Saturday, February 04, 2006

Bo (Rambam)

Thoughts on the Laws of the New Moon

This week we turn from theological and philosophical issues to an entirely different aspect of Rambam’s work: his scientific interest, specifically his interest in astronomy and the calendar. A unique feature of the Mishneh Torah, found in no other halakhic code, is his extensive treatment of the laws governing the sanctification of the New Moon, presented in a separate, nineteen-chapter section of Sefer Zemanim known as Hilkhot Kiddush ha-Hodesh. This mitzvah, often considered the first proper mitzvah of the Torah, is derived from a verse in these week’s portion in which Moses and Aaron are told together, “This month shall be for you the first [or: head] of the months” [Exod 12:2]. The rabbis infer from this that the High Court (of whom Moses and Aaron are in some sense forerunners) are charged with declaring the new months.

In this treatise, Maimonides describes in great detail the laws by which the Jewish calendar operated in ancient times: namely, the High Court or Sanhedrin sat in the Temple precincts in Jerusalem (after the Destruction, in Yavneh; later still, in various places throughout the Galilee, such as Usha, Tzippori, Shefaram, Bet Shearim, and Tiberias), and people who had witnessed the appearance of the new moon would go there and testify to what they had seen; after examining the witnesses and verifying their testimony, the Court would then declare the New Moon to be “sanctified.” This same body would also deliberate whether or not to add an extra month so as to realign the lunar year of twelve months, which has only 354 days, with the seasons of the solar year.

The presentation of these laws is unique to Rambam, and is but one expression of an overall feature of his Code: namely, that it encompasses all of Jewish law, including those subjects that are inoperative today, such as the laws of the Temple and its sacrifices, rules of ritual purity and impurity, agricultural laws applicable only in Eretz Yisrael, laws of the Sanhedrin and the kings, etc. The other major halakhic codes, such as Hilkhot ha-Rif, Semag, & Arba’ah Turim, do not include these subjects, but studiously omit them.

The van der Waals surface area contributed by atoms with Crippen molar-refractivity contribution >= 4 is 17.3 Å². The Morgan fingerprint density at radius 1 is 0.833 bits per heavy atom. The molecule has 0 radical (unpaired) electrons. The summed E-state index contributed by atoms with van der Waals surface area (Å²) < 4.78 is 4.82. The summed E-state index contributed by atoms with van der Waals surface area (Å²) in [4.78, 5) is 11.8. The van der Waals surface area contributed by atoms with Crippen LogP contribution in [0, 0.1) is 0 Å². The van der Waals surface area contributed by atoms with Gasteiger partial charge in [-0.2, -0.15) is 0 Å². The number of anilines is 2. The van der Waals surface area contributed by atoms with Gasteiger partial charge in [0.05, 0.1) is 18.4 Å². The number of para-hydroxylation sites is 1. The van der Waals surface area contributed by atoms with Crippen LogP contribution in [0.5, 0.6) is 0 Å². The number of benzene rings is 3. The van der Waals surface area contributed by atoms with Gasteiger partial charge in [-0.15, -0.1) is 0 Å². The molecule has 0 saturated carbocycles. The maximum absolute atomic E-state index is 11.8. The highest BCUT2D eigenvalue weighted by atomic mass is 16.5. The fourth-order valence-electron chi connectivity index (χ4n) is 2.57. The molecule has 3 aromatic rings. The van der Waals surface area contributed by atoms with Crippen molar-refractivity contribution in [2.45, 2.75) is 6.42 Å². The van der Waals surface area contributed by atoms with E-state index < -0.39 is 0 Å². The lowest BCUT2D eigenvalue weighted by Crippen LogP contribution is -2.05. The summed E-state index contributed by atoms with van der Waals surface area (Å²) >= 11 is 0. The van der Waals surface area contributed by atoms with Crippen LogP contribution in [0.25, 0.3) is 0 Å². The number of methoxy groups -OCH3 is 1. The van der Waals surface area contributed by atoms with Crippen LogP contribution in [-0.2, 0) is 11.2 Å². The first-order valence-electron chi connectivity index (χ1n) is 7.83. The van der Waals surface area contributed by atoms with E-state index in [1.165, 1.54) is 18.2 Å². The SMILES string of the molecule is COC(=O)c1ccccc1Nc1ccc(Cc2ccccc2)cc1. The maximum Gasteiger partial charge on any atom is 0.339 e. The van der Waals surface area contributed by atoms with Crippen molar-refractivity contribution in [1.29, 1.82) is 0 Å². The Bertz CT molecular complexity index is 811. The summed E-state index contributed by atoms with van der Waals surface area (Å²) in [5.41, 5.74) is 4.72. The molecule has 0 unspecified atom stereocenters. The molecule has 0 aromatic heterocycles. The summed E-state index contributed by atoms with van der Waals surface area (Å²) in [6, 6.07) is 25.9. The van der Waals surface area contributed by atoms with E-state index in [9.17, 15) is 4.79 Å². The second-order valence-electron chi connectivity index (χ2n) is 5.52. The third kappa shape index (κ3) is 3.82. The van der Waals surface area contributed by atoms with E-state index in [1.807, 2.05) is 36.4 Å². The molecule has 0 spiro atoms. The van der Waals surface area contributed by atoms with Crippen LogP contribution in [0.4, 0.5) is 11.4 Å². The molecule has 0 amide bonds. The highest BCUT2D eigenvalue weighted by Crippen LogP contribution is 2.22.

One reason for Maimonides’ decision to include all these laws was simply the wish to present Torah in an all-encompassing way: if a given topic appears in Scripture and in the Oral Law, then it must appear in his Code as well. As he explains in the Introduction to the Yad, his purpose was to create a handbook which would make the vast material of the Oral Torah accessible to all, without needing to wade through the vast labyrinth of Talmudic and Geonic literature, with their lack of systematic order and multitude of diverse opinions.

Yet there was more to it than that. Maimonides’ consciousness was informed by a deep and fervent messianic longing, which took the ancient kingdom as paradigmatic: the institutions of the Temple, the monarchy, the Sanhedrin, even the presence of prophecy, are all central components in the ideal template, so to speak, of Jewish existence. Even if seemingly not articulated in a passionate or immanent way, a deep longing for redemption and for restoration of the days of old informs everything that Maimonides writes.

But that is only half the story. If Rambam were only interested in presenting the procedures followed by the Great Court in sanctifying the new moon and intercalating months to make leap years, as described in Tractate Rosh Hashanah—in much the same way as he codifies other laws that he would no doubt describe, not as defunct, but as “in long term abeyance”—he would only have needed those five first chapters of Hilkhot Kiddush ha-Hodesh that are devoted to halakhic matters per se.

What makes this treatise sui generis are the remaining fourteen chapters, constituting the bulk of the treatise, that are devoted to another concern, best described as scientific rather than halakhic. Already in the beginning of this treatise he makes the statement that the Sages, in addition to waiting for eye witnesses to the new moon to show up in Court, had an alternative, mathematical “backup” system for determining when the New Moon would occur: what is known as sod ha-ibbur—the secret of the “gestation” of the New Moon. This concept is alluded to at one place in Talmud, at the very top of Rosh Hashanah 20b, with the intriguing gloss by Rashi that it as an esoteric work, “taught by allusion” (beraita shenuyah beramazim). In other words, according to Rambam, the entire procedure of receiving and questioning witnesses, showing them charts, cross-examining them as to which direction the tips of the crescent moon were pointing, whether it was to the north or south of the setting sun, etc., were in a sense superfluous, intended merely to provide formal legal confirmation for something they already knew well through their own mathematical computations. The balance of Hilkhot Kiddush ha-Hodesh is then a detailed reconstruction of what Rambam claims to have been the method used by the Sages to determine the exact time of the New Moon.